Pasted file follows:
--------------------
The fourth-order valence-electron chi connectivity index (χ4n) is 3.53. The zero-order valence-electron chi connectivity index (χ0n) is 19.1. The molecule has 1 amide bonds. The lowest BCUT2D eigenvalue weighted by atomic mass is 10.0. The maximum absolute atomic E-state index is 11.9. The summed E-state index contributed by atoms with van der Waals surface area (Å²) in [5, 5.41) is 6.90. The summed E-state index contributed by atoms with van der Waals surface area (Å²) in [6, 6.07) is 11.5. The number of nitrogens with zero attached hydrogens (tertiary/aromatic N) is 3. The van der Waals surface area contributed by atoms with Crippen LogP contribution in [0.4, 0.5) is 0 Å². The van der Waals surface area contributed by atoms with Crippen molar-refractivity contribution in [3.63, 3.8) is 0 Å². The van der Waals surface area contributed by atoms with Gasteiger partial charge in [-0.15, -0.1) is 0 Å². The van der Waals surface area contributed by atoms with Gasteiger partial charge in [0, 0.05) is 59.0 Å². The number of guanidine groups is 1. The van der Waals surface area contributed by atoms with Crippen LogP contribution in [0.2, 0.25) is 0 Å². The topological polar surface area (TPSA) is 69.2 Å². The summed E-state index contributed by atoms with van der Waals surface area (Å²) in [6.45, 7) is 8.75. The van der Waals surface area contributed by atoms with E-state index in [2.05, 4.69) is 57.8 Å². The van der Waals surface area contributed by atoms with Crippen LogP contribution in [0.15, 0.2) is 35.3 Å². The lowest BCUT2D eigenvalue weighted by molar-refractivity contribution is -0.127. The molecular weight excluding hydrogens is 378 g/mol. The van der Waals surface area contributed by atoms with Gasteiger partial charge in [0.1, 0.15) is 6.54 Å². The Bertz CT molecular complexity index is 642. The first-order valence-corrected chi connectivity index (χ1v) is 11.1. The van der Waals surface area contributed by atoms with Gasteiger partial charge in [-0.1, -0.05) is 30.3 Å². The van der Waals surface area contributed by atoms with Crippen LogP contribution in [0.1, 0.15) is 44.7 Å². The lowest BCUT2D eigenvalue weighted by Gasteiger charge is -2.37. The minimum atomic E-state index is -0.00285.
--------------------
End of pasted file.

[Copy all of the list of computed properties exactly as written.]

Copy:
The fourth-order valence-electron chi connectivity index (χ4n) is 3.53. The zero-order valence-electron chi connectivity index (χ0n) is 19.1. The molecule has 1 amide bonds. The lowest BCUT2D eigenvalue weighted by atomic mass is 10.0. The maximum absolute atomic E-state index is 11.9. The summed E-state index contributed by atoms with van der Waals surface area (Å²) in [5, 5.41) is 6.90. The summed E-state index contributed by atoms with van der Waals surface area (Å²) in [6, 6.07) is 11.5. The number of nitrogens with zero attached hydrogens (tertiary/aromatic N) is 3. The van der Waals surface area contributed by atoms with Crippen LogP contribution in [0.4, 0.5) is 0 Å². The van der Waals surface area contributed by atoms with Crippen molar-refractivity contribution in [3.63, 3.8) is 0 Å². The van der Waals surface area contributed by atoms with Gasteiger partial charge in [-0.15, -0.1) is 0 Å². The van der Waals surface area contributed by atoms with Gasteiger partial charge in [0, 0.05) is 59.0 Å². The number of guanidine groups is 1. The van der Waals surface area contributed by atoms with Crippen LogP contribution in [0.2, 0.25) is 0 Å². The topological polar surface area (TPSA) is 69.2 Å². The summed E-state index contributed by atoms with van der Waals surface area (Å²) in [6.45, 7) is 8.75. The van der Waals surface area contributed by atoms with E-state index in [2.05, 4.69) is 57.8 Å². The van der Waals surface area contributed by atoms with Crippen LogP contribution in [0.15, 0.2) is 35.3 Å². The lowest BCUT2D eigenvalue weighted by molar-refractivity contribution is -0.127. The molecular weight excluding hydrogens is 378 g/mol. The van der Waals surface area contributed by atoms with Gasteiger partial charge in [0.1, 0.15) is 6.54 Å². The Bertz CT molecular complexity index is 642. The first-order valence-corrected chi connectivity index (χ1v) is 11.1. The van der Waals surface area contributed by atoms with Gasteiger partial charge in [-0.1, -0.05) is 30.3 Å². The van der Waals surface area contributed by atoms with Crippen LogP contribution in [0.1, 0.15) is 44.7 Å². The lowest BCUT2D eigenvalue weighted by Gasteiger charge is -2.37. The minimum atomic E-state index is -0.00285.